On July 1st 2014 it became a legal requirement for fabricators of structural components used in the construction industry to comply with the requirements of the CPR & CE marking requirements. While there are exceptions to this it is not at all clear to what degree it should be applied to the manufacture & supply of pipe supporting equipment & associated steel work. To be very clear about the situation, Pipe Hangers & Supports as defined by EN 13480-3 section 13 & associated appendices are intended solely for the purpose of supporting & distributing the weight & forces generated by the piping into the primary structure. They also allow for the displacement of the piping during plant operation. The connection point to the steel structure can be by direct bolted or welded attachment or by the placement of secondary steel members to provide a convenient connection point.

All attachments to the primary structure are either pre-fabricated by the structure fabricator or else made at site during the installation of the pipe supporting equipment. The loads & forces imposed on the primary structure by the pipe hangers & supports are known to & considered by the primary structure designer. Pipe Hangers & supports are therefore classified as a ‘second-fit’ to the primary structure & as such do not provide or enhance the structural integrity of the primary structure. They are designed in accordance with the requirements of BS EN 13480-3 which is harmonised with the “Pressure Equipment Directive” (“PED” 97/23/EC). CE marking under the PED is limited to parts that are welded to the pressure containment part. Because of this Pipe Hangers, Supports & associated secondary structural members do not fall under the requirements of either the CPR or EN 1090 when supplied by the pipe hanger manufacturer.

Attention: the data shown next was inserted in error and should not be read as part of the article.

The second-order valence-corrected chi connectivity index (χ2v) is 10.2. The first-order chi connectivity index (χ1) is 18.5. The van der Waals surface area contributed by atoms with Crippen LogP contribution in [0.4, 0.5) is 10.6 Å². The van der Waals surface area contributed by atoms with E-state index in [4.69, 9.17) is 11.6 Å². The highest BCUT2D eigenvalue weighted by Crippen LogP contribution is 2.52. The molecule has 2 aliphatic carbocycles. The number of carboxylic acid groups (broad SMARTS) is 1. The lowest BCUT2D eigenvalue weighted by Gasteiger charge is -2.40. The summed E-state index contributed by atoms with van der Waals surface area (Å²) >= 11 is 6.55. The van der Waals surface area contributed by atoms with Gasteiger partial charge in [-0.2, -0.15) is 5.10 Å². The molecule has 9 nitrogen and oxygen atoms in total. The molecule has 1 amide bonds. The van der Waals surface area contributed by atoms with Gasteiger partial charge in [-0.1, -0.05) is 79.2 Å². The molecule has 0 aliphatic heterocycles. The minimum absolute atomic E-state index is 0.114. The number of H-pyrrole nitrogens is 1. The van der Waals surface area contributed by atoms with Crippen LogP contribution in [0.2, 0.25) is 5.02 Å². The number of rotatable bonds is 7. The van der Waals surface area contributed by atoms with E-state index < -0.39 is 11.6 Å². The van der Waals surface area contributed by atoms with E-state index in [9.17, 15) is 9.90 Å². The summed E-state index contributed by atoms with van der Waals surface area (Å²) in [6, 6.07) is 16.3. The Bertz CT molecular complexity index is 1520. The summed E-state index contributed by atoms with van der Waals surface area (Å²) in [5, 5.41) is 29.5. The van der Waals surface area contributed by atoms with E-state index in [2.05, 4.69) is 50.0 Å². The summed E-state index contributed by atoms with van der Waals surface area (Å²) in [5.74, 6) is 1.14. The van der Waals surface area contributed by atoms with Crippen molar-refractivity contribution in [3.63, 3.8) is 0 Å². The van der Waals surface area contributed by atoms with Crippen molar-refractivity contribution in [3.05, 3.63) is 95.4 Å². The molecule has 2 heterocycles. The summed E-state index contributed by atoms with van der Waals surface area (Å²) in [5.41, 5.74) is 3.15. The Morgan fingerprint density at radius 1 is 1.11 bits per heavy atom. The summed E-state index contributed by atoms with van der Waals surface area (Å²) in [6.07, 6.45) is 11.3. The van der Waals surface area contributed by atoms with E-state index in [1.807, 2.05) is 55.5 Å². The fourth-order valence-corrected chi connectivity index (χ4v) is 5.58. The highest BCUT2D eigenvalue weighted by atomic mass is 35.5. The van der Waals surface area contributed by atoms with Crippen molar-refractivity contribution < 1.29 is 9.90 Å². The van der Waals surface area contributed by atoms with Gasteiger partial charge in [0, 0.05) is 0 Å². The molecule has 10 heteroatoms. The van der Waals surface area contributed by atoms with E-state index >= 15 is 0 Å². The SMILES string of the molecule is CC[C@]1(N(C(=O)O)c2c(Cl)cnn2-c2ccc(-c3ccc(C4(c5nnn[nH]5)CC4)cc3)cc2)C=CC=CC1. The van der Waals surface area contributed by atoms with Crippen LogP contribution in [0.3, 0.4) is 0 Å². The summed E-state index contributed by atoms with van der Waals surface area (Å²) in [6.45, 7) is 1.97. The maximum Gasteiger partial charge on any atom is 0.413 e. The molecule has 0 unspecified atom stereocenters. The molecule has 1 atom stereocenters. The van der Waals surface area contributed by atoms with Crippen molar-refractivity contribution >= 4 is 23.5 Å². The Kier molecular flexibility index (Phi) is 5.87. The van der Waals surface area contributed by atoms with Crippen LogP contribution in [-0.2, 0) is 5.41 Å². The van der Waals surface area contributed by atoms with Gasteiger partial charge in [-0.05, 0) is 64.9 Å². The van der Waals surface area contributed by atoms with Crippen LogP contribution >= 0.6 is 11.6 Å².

People around the world use pipe supports and restraints; in fact they spend somewhere in the region of £150million on ‘engineered supports’ each year.

The majority of pipes that we support and restrain are actually long thin pressure vessels operating at high pressures and temperatures, and occasionally at very low temperatures. In general they connect one large piece of equipment to another and facilitate the flow of fluid between the various processes. In some cases we supply supports for pipes that operate at temperatures as high as 850°C and diameters large enough to walk through.

During the operating cycle of the plant there is inevitably a change in temperature; when the plant is not working it is at ambient temperature and when it works it operates at a different temperature. Even changes in temperature between day and night can have significant effects.
Almost all materials expand or contract as their temperature is increased or decreased. A pipe that carries steam from a boiler to a turbine heats up from room temperature to 570°C between not working and working. This change in temperature will cause the pipe to expand by approximately 7.5mm/m, though the change is most prominent in the length of the pipe rather than in its diameter.

Imagine if the pipe could not expand or contract freely, the force generated in preventing the expansion to take place will cause substantial damage to either the pipe or the equipment at each end of it!